The three-week exercise is an exchange programme between the Ghana Armed Forces and the United States Army Africa, which seeks to provide humanitarian assistance and free medical care to the people of the host nation.
The programme, which started in 2013 encourages the U.S military medical personnel to perform critical medical skills and offers them the opportunity to work with other militaries and civilians.
It also seeks to help improve the skills of U.S Military medical forces and that of military medical professionals of Ghana.
Brigadier-General Raymond Ewusi, Director-General, Ghana Armed Forces Medical Services, speaking at the closing ceremony, expressed profound gratitude to the U.S Army for the collaboration, adding that the exercise was unique and historical.
He said despite the delay in organising 2020 MEDREX due to the COVID-19 pandemic, the session was successful with all targets met.
The Director-General said MEDREX was one of the military's unique and successful training programmes, providing invaluable real-world preparation for troops, adding that it was an honour for the GAF to host it.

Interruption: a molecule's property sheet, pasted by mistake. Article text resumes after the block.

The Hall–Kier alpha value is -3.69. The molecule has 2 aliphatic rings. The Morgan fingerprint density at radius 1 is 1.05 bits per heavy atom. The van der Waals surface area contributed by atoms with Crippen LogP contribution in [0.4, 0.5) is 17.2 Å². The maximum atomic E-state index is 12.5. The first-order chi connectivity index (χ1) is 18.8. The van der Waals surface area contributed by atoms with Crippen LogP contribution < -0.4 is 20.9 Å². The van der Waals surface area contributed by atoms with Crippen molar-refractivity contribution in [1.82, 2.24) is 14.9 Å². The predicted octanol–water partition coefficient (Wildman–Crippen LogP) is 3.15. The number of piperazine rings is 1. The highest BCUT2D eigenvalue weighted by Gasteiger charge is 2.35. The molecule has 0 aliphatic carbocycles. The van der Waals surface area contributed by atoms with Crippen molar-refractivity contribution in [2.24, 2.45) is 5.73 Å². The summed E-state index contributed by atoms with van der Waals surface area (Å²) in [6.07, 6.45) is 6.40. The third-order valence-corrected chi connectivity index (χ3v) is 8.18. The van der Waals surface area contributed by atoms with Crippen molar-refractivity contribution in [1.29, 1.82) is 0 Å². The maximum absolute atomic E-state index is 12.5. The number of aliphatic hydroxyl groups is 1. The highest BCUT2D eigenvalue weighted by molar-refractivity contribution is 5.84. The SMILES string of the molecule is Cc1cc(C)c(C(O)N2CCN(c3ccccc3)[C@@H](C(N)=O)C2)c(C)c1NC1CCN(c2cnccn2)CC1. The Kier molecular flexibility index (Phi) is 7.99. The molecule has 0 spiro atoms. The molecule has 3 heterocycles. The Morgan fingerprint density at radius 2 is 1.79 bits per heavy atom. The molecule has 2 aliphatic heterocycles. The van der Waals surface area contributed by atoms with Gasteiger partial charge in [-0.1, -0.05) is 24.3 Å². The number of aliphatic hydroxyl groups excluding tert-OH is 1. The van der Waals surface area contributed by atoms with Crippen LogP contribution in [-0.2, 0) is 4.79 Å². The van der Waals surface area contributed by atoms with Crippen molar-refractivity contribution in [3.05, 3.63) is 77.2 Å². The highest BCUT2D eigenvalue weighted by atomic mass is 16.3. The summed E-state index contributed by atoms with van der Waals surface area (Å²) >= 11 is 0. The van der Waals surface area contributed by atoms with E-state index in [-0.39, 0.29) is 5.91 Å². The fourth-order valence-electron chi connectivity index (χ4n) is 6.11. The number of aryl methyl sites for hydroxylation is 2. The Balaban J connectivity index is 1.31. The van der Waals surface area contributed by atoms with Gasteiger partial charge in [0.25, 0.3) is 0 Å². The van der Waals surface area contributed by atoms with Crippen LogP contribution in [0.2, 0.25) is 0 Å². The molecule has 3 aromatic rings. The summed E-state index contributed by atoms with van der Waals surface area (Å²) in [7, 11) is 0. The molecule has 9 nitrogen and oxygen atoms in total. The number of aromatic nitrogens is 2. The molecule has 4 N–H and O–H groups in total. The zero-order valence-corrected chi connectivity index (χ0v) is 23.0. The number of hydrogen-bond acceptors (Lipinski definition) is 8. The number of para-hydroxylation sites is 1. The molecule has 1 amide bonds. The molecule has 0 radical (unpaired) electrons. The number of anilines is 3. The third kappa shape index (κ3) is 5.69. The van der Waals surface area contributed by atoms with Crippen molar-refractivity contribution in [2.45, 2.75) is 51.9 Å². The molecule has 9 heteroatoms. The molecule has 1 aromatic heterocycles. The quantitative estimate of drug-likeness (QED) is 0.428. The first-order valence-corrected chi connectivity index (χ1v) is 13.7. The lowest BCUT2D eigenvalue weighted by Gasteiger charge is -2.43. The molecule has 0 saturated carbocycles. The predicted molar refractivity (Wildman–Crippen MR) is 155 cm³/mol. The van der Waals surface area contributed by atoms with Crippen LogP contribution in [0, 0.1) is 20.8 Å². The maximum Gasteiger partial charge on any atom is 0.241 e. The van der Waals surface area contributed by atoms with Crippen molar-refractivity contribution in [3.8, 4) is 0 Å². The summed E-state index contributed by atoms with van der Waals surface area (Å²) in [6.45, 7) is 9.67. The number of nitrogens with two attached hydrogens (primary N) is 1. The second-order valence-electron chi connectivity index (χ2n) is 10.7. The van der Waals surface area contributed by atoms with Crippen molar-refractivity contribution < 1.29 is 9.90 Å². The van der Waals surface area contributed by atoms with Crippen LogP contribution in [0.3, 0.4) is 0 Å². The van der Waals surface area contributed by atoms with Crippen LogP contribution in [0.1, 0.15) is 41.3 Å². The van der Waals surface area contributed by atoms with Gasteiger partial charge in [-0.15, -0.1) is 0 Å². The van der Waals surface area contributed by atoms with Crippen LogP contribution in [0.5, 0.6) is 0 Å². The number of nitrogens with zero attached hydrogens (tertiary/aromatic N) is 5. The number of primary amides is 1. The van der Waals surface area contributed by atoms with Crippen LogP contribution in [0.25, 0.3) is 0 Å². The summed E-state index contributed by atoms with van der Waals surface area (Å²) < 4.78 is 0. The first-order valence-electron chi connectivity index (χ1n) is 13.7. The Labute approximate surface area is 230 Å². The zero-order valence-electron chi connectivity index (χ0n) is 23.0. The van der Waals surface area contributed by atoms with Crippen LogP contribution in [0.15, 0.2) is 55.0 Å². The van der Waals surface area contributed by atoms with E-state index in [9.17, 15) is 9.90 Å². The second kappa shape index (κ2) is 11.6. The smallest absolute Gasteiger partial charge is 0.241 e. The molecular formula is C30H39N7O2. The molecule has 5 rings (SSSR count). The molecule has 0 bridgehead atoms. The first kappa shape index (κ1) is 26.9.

Brigadier General Ewusi said in spite of the challenges of scarce logistics the Hospital faced, the scope of MEDREX activities undertaken at the various units had broadened their understanding on how medical treatment could be extended to all who needed it.
He also expressed gratitude to the US team for also donating medical consumables worth $15,000 as part of the exercise. Colonel Jennifer Gurney, Surgeon U.S Army Institute of Surgical Research and MEDREX Team Lead, thanked the 37 Military hospitals for involving them in their lives, profession and the care of patients.
“To say that this experience has been rewarding will be an understatement. We shared in the care of over 650 patients and participated in over 60 surgical cases.”
“When we consider the objectives of this exercise, to build trust, improve cooperation, increase capabilities, and deepen relationships, as well as improve medical readiness, these objectives were unquestionably met,” Col Gurney stated.
Colonel James Grady, U.S Army Southern European Task Force, Africa Command Surgeon, advised the soldiers to remain humble as there was always something new to learn.
The GAF and U.S Army conducted medical operations and procedures together in an effort to impart and share best practices, as well as build and strengthen capacity.